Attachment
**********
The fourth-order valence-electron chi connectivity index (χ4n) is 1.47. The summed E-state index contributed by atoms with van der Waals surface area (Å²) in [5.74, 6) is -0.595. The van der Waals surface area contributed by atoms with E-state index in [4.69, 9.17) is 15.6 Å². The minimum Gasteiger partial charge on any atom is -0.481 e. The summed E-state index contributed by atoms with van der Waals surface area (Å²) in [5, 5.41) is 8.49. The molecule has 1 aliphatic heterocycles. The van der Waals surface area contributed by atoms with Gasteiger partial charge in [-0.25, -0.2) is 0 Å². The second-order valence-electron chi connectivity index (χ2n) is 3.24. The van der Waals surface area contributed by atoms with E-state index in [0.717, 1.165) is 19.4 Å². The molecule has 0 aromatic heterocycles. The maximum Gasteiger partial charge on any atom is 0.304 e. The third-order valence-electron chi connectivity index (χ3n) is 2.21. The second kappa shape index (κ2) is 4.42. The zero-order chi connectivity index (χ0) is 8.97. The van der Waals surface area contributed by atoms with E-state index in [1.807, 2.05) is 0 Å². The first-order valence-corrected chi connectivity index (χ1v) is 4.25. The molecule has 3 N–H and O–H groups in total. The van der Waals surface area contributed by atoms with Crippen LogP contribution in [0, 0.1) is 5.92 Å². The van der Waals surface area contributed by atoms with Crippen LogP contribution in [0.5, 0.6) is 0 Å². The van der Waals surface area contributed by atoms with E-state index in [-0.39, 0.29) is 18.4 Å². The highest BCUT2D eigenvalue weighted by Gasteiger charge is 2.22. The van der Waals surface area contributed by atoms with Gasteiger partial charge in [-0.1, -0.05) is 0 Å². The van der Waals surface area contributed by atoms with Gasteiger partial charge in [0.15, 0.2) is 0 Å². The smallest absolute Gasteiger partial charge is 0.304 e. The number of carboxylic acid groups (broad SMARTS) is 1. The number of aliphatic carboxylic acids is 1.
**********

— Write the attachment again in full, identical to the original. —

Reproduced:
The fourth-order valence-electron chi connectivity index (χ4n) is 1.47. The summed E-state index contributed by atoms with van der Waals surface area (Å²) in [5.74, 6) is -0.595. The van der Waals surface area contributed by atoms with E-state index in [4.69, 9.17) is 15.6 Å². The minimum Gasteiger partial charge on any atom is -0.481 e. The summed E-state index contributed by atoms with van der Waals surface area (Å²) in [5, 5.41) is 8.49. The molecule has 1 aliphatic heterocycles. The van der Waals surface area contributed by atoms with Gasteiger partial charge in [-0.25, -0.2) is 0 Å². The second-order valence-electron chi connectivity index (χ2n) is 3.24. The van der Waals surface area contributed by atoms with E-state index in [0.717, 1.165) is 19.4 Å². The molecule has 0 aromatic heterocycles. The maximum Gasteiger partial charge on any atom is 0.304 e. The third-order valence-electron chi connectivity index (χ3n) is 2.21. The second kappa shape index (κ2) is 4.42. The zero-order chi connectivity index (χ0) is 8.97. The van der Waals surface area contributed by atoms with E-state index in [1.807, 2.05) is 0 Å². The first-order valence-corrected chi connectivity index (χ1v) is 4.25. The molecule has 3 N–H and O–H groups in total. The van der Waals surface area contributed by atoms with Crippen LogP contribution in [0, 0.1) is 5.92 Å². The van der Waals surface area contributed by atoms with Crippen LogP contribution in [0.5, 0.6) is 0 Å². The van der Waals surface area contributed by atoms with E-state index in [-0.39, 0.29) is 18.4 Å². The highest BCUT2D eigenvalue weighted by Gasteiger charge is 2.22. The van der Waals surface area contributed by atoms with Gasteiger partial charge in [-0.1, -0.05) is 0 Å². The van der Waals surface area contributed by atoms with Gasteiger partial charge in [0.15, 0.2) is 0 Å². The smallest absolute Gasteiger partial charge is 0.304 e. The number of carboxylic acid groups (broad SMARTS) is 1. The number of aliphatic carboxylic acids is 1.